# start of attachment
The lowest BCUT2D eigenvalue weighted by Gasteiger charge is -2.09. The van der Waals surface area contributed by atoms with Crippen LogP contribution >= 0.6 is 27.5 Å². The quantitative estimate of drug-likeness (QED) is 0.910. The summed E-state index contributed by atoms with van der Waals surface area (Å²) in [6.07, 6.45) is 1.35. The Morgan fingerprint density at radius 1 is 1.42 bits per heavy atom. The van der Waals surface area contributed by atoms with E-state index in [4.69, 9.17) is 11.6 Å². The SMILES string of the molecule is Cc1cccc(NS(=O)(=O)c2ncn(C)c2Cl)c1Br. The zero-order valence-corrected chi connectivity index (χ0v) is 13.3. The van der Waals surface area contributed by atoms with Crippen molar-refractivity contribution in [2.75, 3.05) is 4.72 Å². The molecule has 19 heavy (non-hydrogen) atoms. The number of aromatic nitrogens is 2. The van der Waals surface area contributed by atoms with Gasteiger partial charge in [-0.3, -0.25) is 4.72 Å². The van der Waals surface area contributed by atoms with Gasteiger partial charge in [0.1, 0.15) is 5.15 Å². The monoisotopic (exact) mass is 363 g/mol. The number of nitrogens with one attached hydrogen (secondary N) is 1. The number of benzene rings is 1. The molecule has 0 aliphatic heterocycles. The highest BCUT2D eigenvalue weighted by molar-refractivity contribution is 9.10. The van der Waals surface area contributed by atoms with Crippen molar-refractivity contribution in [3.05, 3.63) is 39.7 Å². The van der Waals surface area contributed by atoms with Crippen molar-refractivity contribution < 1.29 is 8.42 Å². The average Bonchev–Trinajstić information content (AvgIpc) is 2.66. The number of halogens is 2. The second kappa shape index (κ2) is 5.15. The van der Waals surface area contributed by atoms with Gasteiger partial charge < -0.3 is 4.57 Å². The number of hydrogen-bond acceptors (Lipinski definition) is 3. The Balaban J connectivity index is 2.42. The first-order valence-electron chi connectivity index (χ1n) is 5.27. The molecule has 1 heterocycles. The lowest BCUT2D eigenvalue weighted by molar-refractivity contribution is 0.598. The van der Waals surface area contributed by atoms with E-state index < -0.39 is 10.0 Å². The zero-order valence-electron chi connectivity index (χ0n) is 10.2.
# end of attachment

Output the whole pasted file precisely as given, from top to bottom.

The lowest BCUT2D eigenvalue weighted by Gasteiger charge is -2.09. The van der Waals surface area contributed by atoms with Crippen LogP contribution >= 0.6 is 27.5 Å². The quantitative estimate of drug-likeness (QED) is 0.910. The summed E-state index contributed by atoms with van der Waals surface area (Å²) in [6.07, 6.45) is 1.35. The Morgan fingerprint density at radius 1 is 1.42 bits per heavy atom. The van der Waals surface area contributed by atoms with E-state index in [4.69, 9.17) is 11.6 Å². The SMILES string of the molecule is Cc1cccc(NS(=O)(=O)c2ncn(C)c2Cl)c1Br. The zero-order valence-corrected chi connectivity index (χ0v) is 13.3. The van der Waals surface area contributed by atoms with Crippen molar-refractivity contribution in [2.75, 3.05) is 4.72 Å². The molecule has 19 heavy (non-hydrogen) atoms. The number of aromatic nitrogens is 2. The van der Waals surface area contributed by atoms with Gasteiger partial charge in [-0.3, -0.25) is 4.72 Å². The van der Waals surface area contributed by atoms with Gasteiger partial charge in [0.1, 0.15) is 5.15 Å². The monoisotopic (exact) mass is 363 g/mol. The number of nitrogens with one attached hydrogen (secondary N) is 1. The number of benzene rings is 1. The molecule has 0 aliphatic heterocycles. The highest BCUT2D eigenvalue weighted by molar-refractivity contribution is 9.10. The van der Waals surface area contributed by atoms with Crippen molar-refractivity contribution in [3.05, 3.63) is 39.7 Å². The van der Waals surface area contributed by atoms with Crippen molar-refractivity contribution < 1.29 is 8.42 Å². The average Bonchev–Trinajstić information content (AvgIpc) is 2.66. The number of halogens is 2. The second kappa shape index (κ2) is 5.15. The van der Waals surface area contributed by atoms with Gasteiger partial charge < -0.3 is 4.57 Å². The number of hydrogen-bond acceptors (Lipinski definition) is 3. The Balaban J connectivity index is 2.42. The first-order valence-electron chi connectivity index (χ1n) is 5.27. The molecule has 1 heterocycles. The lowest BCUT2D eigenvalue weighted by molar-refractivity contribution is 0.598. The van der Waals surface area contributed by atoms with E-state index < -0.39 is 10.0 Å². The zero-order valence-electron chi connectivity index (χ0n) is 10.2.